Birds Of Bellwoods is the band Toronto can’t stop humming along to.
This band from Toronto have a serious background in the entertainment industry – most of them having studied acting, and having played classical instruments from a very young age – it’s no wonder they are catching peoples attention. They have a true Canadian flavour – with a 50’s style, vocals as strong as Kings Of Leon, and folky harmonies resembling The Lumineers. This special blend between classical, folk, and rock is something Birds Of Bellwoods can be proud of. In the midst of the cool “hipster” indie scene in Toronto these guys will most likely be playing some of the best festivals and venues not only Toronto but in North America – if they keep their feet grounded as much as their kick drum and their stage presence as true as their lyrics.
Toronto Paradise caught up with Birds Of Bellwoods in the midst of their busy Canadian Music Week schedule.
See the full interview below:
1. Tell us more about how you guys met & started making music together!
Stevie and Adrian have known each other since they were about ten years old. They were in a play together way back when, at the Elgin Theatre. Kintaro came into the picture in high school, he was already playing upright bass by then. All three of them went to Earl Haig SS, but they didn’t play together at the time. Stevie and Adrian went on to study at the National Theatre School of Canada, where they started writing music together, meanwhile, Kintaro was over at McGill. Once back in Toronto, Stevie went through a pretty bad break up and thankfully Adrian helped channel that into music. At this point they started taking things a little more seriously, enlisting the best bassist they knew, Kintaro, who was not only down to support, but also to expand. At midnight on the twelfth day of the twelfth month, they gathered at the crossroads and made an agreement they perhaps shouldn’t have. Chris was born, and the band was the band.
2. How did the name Birds of Bellwoods come about?
We’ll literally never tell anyone that, you’re not the first interviewer to try to crack the code but it’s not going to happen and the world is just going to have to accept that they’ll never truly understand the origins of our name. But we will say that it reflects our sound: rural heart, urban influence, feathers and bark.
3. Who influences you in your music? There’s a lot of folky sounds in your records.
Surprisingly, we don’t listen to a ton of folk music. That’s just kind of the instrumentation working its own magic. We get a lot from musicians in the community around us, amazing artists like UKAE, Scott Helman, Midnight Vesta, Gold Complex, and others… Toronto is amazing. In our headphones right now is a lot of PUP, Lady Lamb, Shakey Graves, super getting into the new album from Tallest Man On Earth. Our influences vary a lot. This diversity is what creates our unique sound.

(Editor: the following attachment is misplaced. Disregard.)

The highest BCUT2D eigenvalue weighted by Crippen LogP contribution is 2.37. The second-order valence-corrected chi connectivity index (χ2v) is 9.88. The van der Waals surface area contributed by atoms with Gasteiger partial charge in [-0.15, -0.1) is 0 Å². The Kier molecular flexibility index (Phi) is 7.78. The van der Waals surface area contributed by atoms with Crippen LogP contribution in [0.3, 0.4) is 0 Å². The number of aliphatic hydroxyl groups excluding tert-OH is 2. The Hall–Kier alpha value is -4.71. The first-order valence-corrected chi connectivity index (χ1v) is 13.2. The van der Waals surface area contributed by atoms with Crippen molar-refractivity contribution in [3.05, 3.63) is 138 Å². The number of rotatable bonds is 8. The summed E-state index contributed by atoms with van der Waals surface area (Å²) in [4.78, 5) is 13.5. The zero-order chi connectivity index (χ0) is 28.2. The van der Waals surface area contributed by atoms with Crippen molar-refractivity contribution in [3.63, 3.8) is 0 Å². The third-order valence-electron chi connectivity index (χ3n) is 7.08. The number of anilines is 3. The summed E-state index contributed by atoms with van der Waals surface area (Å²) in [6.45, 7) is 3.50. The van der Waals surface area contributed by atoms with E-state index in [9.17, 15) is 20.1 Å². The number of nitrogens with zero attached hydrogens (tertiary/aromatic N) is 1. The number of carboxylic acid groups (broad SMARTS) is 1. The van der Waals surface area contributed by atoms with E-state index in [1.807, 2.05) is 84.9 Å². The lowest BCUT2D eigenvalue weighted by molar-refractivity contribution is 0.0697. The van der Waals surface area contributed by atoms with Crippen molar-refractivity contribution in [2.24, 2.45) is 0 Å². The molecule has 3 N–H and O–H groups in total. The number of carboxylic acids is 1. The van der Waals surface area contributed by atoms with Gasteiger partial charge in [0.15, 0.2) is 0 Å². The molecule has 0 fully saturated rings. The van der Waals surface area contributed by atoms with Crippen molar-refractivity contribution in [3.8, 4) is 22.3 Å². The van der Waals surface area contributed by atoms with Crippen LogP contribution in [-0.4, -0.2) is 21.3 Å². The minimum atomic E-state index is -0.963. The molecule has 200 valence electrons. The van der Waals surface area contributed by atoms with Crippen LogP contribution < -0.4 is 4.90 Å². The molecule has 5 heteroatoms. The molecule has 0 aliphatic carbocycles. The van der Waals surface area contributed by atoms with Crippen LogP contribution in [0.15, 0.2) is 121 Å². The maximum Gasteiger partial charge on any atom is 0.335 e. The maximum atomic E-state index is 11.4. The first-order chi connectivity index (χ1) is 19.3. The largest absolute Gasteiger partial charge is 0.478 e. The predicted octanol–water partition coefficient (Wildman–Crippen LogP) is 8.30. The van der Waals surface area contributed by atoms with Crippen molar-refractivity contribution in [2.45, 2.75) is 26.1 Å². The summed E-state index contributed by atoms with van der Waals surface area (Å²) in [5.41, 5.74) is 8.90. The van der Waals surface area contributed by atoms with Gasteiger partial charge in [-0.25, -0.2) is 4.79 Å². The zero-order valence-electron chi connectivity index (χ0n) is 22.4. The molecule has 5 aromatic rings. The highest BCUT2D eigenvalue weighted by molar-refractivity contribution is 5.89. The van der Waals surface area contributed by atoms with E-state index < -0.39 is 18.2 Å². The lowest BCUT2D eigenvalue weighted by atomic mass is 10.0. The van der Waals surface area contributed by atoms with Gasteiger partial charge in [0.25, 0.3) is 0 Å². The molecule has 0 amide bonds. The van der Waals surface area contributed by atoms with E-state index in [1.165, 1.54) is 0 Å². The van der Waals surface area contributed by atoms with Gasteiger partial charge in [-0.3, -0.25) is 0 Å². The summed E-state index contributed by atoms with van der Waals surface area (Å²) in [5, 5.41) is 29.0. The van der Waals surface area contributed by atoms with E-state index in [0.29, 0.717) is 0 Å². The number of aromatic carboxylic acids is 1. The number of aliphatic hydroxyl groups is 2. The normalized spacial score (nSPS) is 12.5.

4. You have a unique, rocky voice that stands out. Did you ever try out any other genres?
D’aww shucks. That’s sweet. Stevie and Adrian play around on electric guitars every now and then. Stevie is kind of working on a weird ethereal Volcano Choir-ish one-off project but really he just wants to have a punk band on the side. For Kintaro this particular sound is kind of a stop on a train. He has personally explored a bunch of different genres to varying depths. Right now this is where he is, but that is always evolving, linearly and laterally. When it comes down to it, our genre as a band has already changed quite a bit, our sound has been evolving from day one. I don’t think we will ever stop trying out new ideas with each other. Adrian also has a secret electro-pop dance music project you might hear about soon.
5. You’ve gained a lot of recognition in the city and further afield – with some big publications naming you “amongst the city’s most talented emerging songwriters”. How do you stand out in a town full of people wanting to succeed in music?
If everyone learned how to stand out we’d be doomed, wouldn’t we? But seriously, we just work hard at the right things. We set our goals very high. One of us is always doing something band related, round the clock. We take ourselves and each other as seriously as we want to be taken by the public, and try to turn every opportunity into three more opportunities. We’ve always got our stick on the ice.
6. How important would you say being trained musically is as opposed to learning “by ear”?